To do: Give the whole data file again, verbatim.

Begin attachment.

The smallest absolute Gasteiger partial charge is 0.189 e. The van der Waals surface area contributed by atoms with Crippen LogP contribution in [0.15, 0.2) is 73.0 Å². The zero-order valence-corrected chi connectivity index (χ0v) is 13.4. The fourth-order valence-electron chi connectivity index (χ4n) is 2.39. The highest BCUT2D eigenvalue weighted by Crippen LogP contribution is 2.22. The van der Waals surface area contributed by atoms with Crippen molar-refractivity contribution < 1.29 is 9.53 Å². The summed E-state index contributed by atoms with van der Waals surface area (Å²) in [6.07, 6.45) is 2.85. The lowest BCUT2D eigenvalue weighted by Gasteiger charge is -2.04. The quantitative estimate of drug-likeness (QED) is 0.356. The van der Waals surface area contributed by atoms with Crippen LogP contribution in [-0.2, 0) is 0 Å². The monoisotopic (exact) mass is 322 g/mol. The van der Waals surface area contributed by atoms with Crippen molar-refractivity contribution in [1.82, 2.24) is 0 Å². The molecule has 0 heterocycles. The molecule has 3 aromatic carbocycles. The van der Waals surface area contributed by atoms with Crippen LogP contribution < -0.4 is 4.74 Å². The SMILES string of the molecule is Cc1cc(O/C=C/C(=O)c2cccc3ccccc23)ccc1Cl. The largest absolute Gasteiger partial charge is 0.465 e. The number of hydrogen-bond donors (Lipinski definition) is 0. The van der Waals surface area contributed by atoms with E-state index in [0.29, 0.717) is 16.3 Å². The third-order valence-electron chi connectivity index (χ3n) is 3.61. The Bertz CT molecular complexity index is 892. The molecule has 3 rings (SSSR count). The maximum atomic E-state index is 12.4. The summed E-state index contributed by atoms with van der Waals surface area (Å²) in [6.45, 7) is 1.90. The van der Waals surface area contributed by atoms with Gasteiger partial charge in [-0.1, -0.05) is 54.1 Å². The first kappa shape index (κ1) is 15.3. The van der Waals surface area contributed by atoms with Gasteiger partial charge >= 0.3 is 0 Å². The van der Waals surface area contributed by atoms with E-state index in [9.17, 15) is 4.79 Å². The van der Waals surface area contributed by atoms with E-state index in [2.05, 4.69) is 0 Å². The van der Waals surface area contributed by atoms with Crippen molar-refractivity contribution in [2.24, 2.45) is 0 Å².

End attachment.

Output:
The smallest absolute Gasteiger partial charge is 0.189 e. The van der Waals surface area contributed by atoms with Crippen LogP contribution in [0.15, 0.2) is 73.0 Å². The zero-order valence-corrected chi connectivity index (χ0v) is 13.4. The fourth-order valence-electron chi connectivity index (χ4n) is 2.39. The highest BCUT2D eigenvalue weighted by Crippen LogP contribution is 2.22. The van der Waals surface area contributed by atoms with Crippen molar-refractivity contribution < 1.29 is 9.53 Å². The summed E-state index contributed by atoms with van der Waals surface area (Å²) in [6.07, 6.45) is 2.85. The lowest BCUT2D eigenvalue weighted by Gasteiger charge is -2.04. The quantitative estimate of drug-likeness (QED) is 0.356. The van der Waals surface area contributed by atoms with Crippen LogP contribution in [-0.2, 0) is 0 Å². The monoisotopic (exact) mass is 322 g/mol. The van der Waals surface area contributed by atoms with Crippen molar-refractivity contribution in [1.82, 2.24) is 0 Å². The molecule has 0 heterocycles. The molecule has 3 aromatic carbocycles. The van der Waals surface area contributed by atoms with Crippen LogP contribution < -0.4 is 4.74 Å². The SMILES string of the molecule is Cc1cc(O/C=C/C(=O)c2cccc3ccccc23)ccc1Cl. The largest absolute Gasteiger partial charge is 0.465 e. The number of hydrogen-bond donors (Lipinski definition) is 0. The van der Waals surface area contributed by atoms with E-state index in [0.29, 0.717) is 16.3 Å². The third-order valence-electron chi connectivity index (χ3n) is 3.61. The Bertz CT molecular complexity index is 892. The molecule has 3 rings (SSSR count). The maximum atomic E-state index is 12.4. The summed E-state index contributed by atoms with van der Waals surface area (Å²) in [6.45, 7) is 1.90. The van der Waals surface area contributed by atoms with Gasteiger partial charge in [-0.1, -0.05) is 54.1 Å². The first kappa shape index (κ1) is 15.3. The van der Waals surface area contributed by atoms with Gasteiger partial charge >= 0.3 is 0 Å². The van der Waals surface area contributed by atoms with E-state index in [9.17, 15) is 4.79 Å². The van der Waals surface area contributed by atoms with E-state index in [2.05, 4.69) is 0 Å². The van der Waals surface area contributed by atoms with Crippen molar-refractivity contribution in [2.24, 2.45) is 0 Å².